2704(a)(1), a lapse of any voting or liquidation right
in a corporation or partnership that is controlled by an individual and members of his or her family both before and after the lapse is treated as a transfer by the individual by gift or a transfer includible in the gross estate of the decedent.
Specifically, it was designed to avoid a preferred stock recapitalization, in which a senior generation owner would create a preferred stock class and give that preferred stock a liquidation right
equal to 100% of the company value, then give the common stock, with no value, to the next generation.
Such transactions include an important liquidation right
As a result, the lapse of a voting or liquidation right
in a family controlled corporation will have transfer tax consequences.
UNDER 2704(A), THE LAPSE OF a voting or liquidation right
in a family owned corporation results in a transfer by gift or inclusion in the gross estate.
2704 (3) states that it is intended to overturn the holding of Estate of Harrison, (4) which considered the valuation of partnership interests held by a decedent where the decedent's general partnership interest had the right to liquidate the partnership, but his limited partnership interest had no liquidation right
Another important aspect of Chapter 14, Section 2704, deals with a lapse of any voting or liquidation right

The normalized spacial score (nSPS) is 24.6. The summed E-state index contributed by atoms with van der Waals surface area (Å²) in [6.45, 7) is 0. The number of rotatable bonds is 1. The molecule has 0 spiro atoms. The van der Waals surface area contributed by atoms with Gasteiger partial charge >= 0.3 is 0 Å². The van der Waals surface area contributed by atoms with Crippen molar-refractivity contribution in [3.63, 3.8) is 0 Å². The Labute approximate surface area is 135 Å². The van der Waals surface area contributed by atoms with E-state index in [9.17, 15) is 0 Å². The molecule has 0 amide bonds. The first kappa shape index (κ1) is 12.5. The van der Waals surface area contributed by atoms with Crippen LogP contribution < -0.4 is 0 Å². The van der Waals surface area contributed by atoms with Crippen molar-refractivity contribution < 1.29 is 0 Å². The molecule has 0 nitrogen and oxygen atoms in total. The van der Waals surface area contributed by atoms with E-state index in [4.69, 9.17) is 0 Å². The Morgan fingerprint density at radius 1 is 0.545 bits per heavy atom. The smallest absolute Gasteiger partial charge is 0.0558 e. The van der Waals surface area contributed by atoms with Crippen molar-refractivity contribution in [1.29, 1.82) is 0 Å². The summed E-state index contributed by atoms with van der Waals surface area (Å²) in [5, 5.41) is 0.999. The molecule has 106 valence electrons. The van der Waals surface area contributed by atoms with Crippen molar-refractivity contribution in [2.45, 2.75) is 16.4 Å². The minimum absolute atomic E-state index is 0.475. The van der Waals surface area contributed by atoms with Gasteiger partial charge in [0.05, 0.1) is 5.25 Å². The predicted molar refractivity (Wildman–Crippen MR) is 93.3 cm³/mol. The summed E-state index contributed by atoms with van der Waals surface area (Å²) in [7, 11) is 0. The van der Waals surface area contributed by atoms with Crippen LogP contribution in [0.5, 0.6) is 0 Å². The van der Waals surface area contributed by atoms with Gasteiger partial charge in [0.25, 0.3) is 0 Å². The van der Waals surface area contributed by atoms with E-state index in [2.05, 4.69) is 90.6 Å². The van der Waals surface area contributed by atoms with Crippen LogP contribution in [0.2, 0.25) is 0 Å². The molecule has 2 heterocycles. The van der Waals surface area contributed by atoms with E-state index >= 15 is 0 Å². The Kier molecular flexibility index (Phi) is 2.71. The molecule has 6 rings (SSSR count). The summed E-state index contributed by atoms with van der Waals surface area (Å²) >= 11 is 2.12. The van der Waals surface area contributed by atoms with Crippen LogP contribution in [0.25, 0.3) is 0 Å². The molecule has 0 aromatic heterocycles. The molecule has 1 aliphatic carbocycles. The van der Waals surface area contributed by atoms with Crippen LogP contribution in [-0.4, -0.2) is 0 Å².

Thus, if exercised, the liquidation right
would reduce the capital and profit/loss sharing ratios as well as the capital account of the donee.
If a retained interest consists of a right to receive a qualified payment and also one or more liquidation rights
(including a put, call, liquidation, conversion or similar right), the value of all such rights must be determined as if each liquidation right
were exercised in the manner resulting in the lowest value for both the right to receive the qualified payment and the liquidation right
If there is a lapse of any voting or liquidation right
in a corporation or partnership and the individual holding such right immediately before the lapse (and members of his family) hold control of the entity both before and after the lapse, the lapse is treated as a transfer (1) by gift or (2) includible in the decedent's estate (whichever is applicable).